The Story of
the Pacific Islanders and the Americans
The first visitors
from the United States to the islands in the Pacific found a society which had not changed for hundreds of years. The people were seemingly content, and they didn’t have any sickness.
Through the centuries the culture of the islanders had survived. Then
the Americans came. The Americans were shocked to see the people of the islands
wearing very little clothing. (In our country at that time people wore many more
clothes than they do now. They were more self-conscious about the human body.) Therefore one of the first things these American visitors did was to make clothing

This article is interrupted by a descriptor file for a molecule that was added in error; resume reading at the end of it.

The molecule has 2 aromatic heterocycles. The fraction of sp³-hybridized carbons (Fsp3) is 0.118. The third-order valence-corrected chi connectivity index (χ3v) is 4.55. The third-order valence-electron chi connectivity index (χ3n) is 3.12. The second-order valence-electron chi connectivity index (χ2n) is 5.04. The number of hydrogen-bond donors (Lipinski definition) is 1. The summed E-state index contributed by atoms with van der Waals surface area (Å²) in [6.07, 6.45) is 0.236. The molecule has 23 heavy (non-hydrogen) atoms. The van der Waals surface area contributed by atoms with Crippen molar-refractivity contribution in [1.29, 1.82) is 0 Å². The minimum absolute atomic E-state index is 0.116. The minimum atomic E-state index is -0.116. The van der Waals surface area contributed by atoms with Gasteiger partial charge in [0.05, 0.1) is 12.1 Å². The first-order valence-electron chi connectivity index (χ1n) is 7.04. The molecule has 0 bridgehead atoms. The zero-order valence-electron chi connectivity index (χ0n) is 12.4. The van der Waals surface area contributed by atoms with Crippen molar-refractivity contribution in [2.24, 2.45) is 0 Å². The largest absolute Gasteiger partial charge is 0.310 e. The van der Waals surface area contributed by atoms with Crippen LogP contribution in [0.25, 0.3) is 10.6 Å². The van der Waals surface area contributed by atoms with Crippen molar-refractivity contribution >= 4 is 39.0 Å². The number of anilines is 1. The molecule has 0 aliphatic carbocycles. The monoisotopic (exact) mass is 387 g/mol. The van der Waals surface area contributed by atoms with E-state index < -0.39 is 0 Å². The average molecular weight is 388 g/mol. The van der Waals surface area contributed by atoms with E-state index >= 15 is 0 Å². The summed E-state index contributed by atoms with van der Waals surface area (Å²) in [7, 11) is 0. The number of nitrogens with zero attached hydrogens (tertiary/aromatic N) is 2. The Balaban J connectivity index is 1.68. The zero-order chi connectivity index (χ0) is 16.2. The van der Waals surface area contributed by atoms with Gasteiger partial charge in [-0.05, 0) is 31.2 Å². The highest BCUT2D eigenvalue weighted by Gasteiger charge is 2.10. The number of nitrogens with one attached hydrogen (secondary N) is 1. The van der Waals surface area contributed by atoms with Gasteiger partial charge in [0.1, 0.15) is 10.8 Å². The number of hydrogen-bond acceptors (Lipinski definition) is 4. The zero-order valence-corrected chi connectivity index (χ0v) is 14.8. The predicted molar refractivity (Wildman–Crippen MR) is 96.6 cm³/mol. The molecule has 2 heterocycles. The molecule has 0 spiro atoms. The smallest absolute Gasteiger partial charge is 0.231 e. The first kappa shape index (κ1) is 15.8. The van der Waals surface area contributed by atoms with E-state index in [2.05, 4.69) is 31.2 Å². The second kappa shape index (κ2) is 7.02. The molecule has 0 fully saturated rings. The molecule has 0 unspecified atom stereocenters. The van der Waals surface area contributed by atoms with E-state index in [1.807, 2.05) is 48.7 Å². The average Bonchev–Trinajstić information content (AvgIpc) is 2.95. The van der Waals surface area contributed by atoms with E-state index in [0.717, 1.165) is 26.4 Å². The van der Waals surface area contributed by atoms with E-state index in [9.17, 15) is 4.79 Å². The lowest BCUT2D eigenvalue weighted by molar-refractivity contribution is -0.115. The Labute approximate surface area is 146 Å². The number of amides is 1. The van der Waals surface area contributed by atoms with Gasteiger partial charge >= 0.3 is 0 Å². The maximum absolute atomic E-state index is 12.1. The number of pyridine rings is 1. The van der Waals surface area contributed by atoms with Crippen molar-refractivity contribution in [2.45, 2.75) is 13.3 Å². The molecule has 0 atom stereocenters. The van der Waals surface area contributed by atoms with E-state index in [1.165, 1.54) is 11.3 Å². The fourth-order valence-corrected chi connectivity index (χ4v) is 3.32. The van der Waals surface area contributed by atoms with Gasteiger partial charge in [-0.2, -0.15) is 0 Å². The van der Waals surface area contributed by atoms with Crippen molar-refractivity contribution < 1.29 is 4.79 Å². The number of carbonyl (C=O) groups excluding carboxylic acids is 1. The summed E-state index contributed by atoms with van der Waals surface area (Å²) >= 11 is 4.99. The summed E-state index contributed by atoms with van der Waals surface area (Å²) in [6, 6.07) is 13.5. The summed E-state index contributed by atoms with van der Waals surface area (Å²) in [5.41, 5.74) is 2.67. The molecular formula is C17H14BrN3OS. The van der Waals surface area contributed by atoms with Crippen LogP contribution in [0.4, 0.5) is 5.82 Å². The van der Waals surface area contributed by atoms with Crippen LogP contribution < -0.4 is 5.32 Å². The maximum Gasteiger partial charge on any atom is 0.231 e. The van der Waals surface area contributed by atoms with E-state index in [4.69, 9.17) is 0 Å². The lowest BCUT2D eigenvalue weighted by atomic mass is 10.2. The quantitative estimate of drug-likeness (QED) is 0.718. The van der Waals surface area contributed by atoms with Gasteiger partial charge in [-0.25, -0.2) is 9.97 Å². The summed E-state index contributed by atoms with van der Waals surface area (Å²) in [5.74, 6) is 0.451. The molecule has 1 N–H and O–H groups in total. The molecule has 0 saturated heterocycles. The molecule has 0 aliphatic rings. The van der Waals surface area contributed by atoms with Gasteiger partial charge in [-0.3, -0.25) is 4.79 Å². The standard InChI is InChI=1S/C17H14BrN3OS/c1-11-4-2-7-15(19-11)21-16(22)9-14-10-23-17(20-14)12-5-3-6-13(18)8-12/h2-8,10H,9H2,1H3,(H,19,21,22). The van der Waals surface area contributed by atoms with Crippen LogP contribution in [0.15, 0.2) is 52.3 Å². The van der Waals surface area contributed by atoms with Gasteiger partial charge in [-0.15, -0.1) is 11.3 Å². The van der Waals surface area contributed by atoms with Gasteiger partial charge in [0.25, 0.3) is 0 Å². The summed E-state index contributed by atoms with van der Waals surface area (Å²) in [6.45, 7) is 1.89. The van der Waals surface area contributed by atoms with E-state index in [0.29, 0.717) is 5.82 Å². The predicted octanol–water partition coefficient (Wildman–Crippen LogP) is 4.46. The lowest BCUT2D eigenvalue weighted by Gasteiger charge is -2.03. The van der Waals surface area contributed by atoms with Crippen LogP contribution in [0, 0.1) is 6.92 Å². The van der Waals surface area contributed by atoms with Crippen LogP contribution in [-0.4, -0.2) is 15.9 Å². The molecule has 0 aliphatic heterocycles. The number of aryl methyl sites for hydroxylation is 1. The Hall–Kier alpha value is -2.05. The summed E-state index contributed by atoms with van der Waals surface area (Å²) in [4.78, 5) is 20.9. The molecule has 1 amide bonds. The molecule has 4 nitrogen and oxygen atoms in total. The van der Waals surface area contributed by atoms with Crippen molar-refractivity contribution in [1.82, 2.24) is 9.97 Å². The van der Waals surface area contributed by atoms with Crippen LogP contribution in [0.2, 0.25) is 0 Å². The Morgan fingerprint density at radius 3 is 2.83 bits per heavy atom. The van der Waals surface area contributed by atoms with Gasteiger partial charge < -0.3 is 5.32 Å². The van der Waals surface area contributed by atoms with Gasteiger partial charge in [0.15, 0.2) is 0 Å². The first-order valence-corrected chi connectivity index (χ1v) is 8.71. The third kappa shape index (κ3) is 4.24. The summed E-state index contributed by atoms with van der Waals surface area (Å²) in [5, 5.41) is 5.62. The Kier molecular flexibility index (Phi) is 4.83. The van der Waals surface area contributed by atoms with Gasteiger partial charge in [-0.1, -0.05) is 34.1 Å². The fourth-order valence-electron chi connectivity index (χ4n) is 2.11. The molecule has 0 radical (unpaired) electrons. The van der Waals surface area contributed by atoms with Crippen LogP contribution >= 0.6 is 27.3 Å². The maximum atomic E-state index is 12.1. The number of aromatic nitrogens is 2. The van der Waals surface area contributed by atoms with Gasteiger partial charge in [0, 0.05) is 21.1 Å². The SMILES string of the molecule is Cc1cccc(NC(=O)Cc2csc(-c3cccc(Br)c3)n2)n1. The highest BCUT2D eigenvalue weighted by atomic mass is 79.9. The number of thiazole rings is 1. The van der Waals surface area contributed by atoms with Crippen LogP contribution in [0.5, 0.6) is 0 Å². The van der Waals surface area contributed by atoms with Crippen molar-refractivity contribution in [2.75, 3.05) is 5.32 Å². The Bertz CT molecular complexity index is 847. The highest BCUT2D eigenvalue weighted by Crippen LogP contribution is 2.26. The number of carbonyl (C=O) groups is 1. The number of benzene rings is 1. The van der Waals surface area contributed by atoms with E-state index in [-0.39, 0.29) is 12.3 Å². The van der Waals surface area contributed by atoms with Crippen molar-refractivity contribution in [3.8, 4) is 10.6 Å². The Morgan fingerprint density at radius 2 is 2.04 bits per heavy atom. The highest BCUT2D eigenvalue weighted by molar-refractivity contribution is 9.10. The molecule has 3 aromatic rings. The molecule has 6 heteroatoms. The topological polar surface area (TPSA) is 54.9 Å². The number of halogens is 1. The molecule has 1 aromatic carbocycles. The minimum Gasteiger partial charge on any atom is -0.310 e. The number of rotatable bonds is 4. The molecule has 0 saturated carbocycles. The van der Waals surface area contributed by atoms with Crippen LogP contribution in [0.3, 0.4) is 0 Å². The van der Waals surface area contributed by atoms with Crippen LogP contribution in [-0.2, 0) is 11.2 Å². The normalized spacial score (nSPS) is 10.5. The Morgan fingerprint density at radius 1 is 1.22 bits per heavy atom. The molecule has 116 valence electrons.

for the men and women of the islands.
The Americans also
carried the germs of their environment. The islanders had not been exposed to
American bacteria before, and they were not immune to American diseases.
The islanders, unlike
the Americans, paid no attention to the rain. They worked and carried out other
daily activities in the rain. Ordinarily they could do this, of course, since
they wore little clothing which could get wet, and because they had been a traditionally very healthy people. But when the islanders began to wear clothing given them by the Americans they continued to go out in the
rain, wearing their clothing even after they had become drenched with water. The
combination of this practice and the introduction of new germs into their environment was fatal. A great number of the islanders caught pneumonia and died.
The Americans had
changed only a few traits of the islanders’ culture – a few pieces of the jigsaw puzzle. But they changed the entire culture forever.